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Friday, April 22, 2011

Ishtar

Ishtar is the Assyrian and Babylonian goddess of fertility, love, war, and sex.  Her name is pronounced "Is Tar"...not "Ish Tar." Ishtar was the symbol of love (of nature and mankind). Her name means “Star of Heaven”. Ishtar, also known as Ashar or Astarte, was also the Great Mother goddess, in this case in Babylon and Assyria. She was worshipped from 2500 BCE to 200 AD. The Assyrians took Ishtar for their own goddess, both as a Goddess of War and as a wife for the god Asshur, the father of the Assyrians who named themselves after him. In Babylon, Ishtar’s consort was the vegetation god Tammuz.

During The Akitu festival, (which means building life on earth), the Assyrian king would initiate the union between Ishtar and Tamuz in temple ritual, signifying the coming together of two energies to give life. Quite naturally, the celebration of all this rebirth comes at the time when everything starts growing again - in the spring. The festival starts on Babylon's New Year's Day, named Zagmuk, which is the first New Moon after the spring equinox. All the Mesopotamian cities had an Akitu, but most celebrated it on different days (spread through winter and spring), however, some celebrated it a second time in the fall.

The Akitu ushered in the Ishtar Festival, celebrated by the Assyrians to signify fertility and fruitfulness, and the resurrection and renewal of nature.

During the Ishtar Festival, Assyrians would dye eggs in various colors and hang them on the temple walls to symbolize fertility and birth. They would also light candles in the temple and pray for a fruitful Assyrian nation. Assyrians would bake sweet breads in honor of Ishtar and to show the fruits of their harvest. They used barley and wheat to bake these sweet breads because those two plants ripened first.

Centuries later, the Celtic Hittites leaving Assyria and settling in Europe, took with them these traditions. They called the Spring goddess Estarte, and the fertility celebration as the Festival of Estarte. This festival spread to other European regions and the name of this festival became known as Easter.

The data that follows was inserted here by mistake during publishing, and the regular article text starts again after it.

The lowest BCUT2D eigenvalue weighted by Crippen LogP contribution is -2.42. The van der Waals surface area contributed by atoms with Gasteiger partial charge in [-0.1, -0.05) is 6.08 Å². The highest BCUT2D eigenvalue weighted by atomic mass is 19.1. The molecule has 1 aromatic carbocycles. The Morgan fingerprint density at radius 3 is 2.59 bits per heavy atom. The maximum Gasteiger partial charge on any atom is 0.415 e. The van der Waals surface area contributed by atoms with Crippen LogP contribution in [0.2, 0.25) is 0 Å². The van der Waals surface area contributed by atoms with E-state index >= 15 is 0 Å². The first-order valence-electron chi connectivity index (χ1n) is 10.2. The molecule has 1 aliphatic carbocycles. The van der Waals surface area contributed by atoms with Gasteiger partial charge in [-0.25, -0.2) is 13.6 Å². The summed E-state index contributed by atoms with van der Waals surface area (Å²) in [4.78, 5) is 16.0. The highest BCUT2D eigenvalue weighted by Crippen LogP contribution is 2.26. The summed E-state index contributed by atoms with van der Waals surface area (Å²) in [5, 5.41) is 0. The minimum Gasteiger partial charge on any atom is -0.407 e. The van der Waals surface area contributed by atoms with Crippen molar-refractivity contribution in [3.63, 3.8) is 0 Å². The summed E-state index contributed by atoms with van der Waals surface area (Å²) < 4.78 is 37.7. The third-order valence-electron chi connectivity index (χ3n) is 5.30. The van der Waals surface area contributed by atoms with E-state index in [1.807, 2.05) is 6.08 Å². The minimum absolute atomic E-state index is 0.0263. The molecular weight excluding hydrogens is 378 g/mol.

She was often depicted as winged, wearing a starred rainbow necklace, with burning eyes (the symbol of the spiritual light) and a burning navel (the symbols for the fertility of the land and her people). Because of her descent to and return from the Underworld, she is linked with Demeter, and to further this connection, she is often shown with ears of corn (grain) sprouting from her shoulders. This associated her as the Mother Earth Goddess with the fertility of the land; it is from her that the world received nourishment. This goddess, as Sharrat Shame, the Queen of Heaven, ran the natural world; she was in charge of wool, the rain, meat and grain. In this aspect, her worshippers gave her offerings of Kamanu, sacrificial cakes.

Ishtar was also the divine mediator between deities and between deities and humans. Thus, it was usually she who possessed the Assyrian mediums. So the “overwhelming majority” of the prophets are associated in some way with Ishtar’s cult. When on occasion another deity wanted to contact a king through an oracle, s/he “used the channel” of a medium of Ishtar. Ishtar induced ecstasy in her devotees.
 
Cross-dressing was part of her cult, and she had the ability to alter a person’s sex, so that a man became a woman and vice versa. In Mesopotamian treaties, the curse on treaty breakers often included lines like the following, from an Assyrian vassal treaty: “… may Ishtar, the goddess of men, the lady of women, take away their `bow,’ [potency?] cause their steri[lity]…” 
 
Inanna and Ishtar are essentially two sides of the same coin. Inanna came first, the goddess of the Sumerians. Ishtar came after, the goddess of the Babylonians and Assyrians. Like Inanna, Ishtar also confused the lines that separated the sexes, the generations, the classes, and the species, human and animal.
 
Ishtar was goddess of love and war, as well as of the Venus star. Later, as often in earlier periods, Ishtar’s warlike qualities were definitely emphasized by warrior conquerors like the Assyrians. For their kings, Ishtar was not only “Lady of Battle” but often a personal deity. She fought beside them in battle and led them to victory. Ishtar of Arbela was an especially warlike figure. Hence it is surprising to encounter in the oracles the goddess’s nurturing character. Blood-thirsty goddess she might be, but she shows concern for her “calf” in the most motherly of ways. This adds a further dimension to her complex character.
 
That Ishtar, gender-bending source of ecstasy that she was, should have been served by many female as well as some transvestite and eunuch mediums is not surprising either. We can only speculate on what great influence these predominantly female prophets must have had in their temple and on the warlike Assyrian kings, when their powerful goddess spoke through them.

~Collected from a variety of sources.

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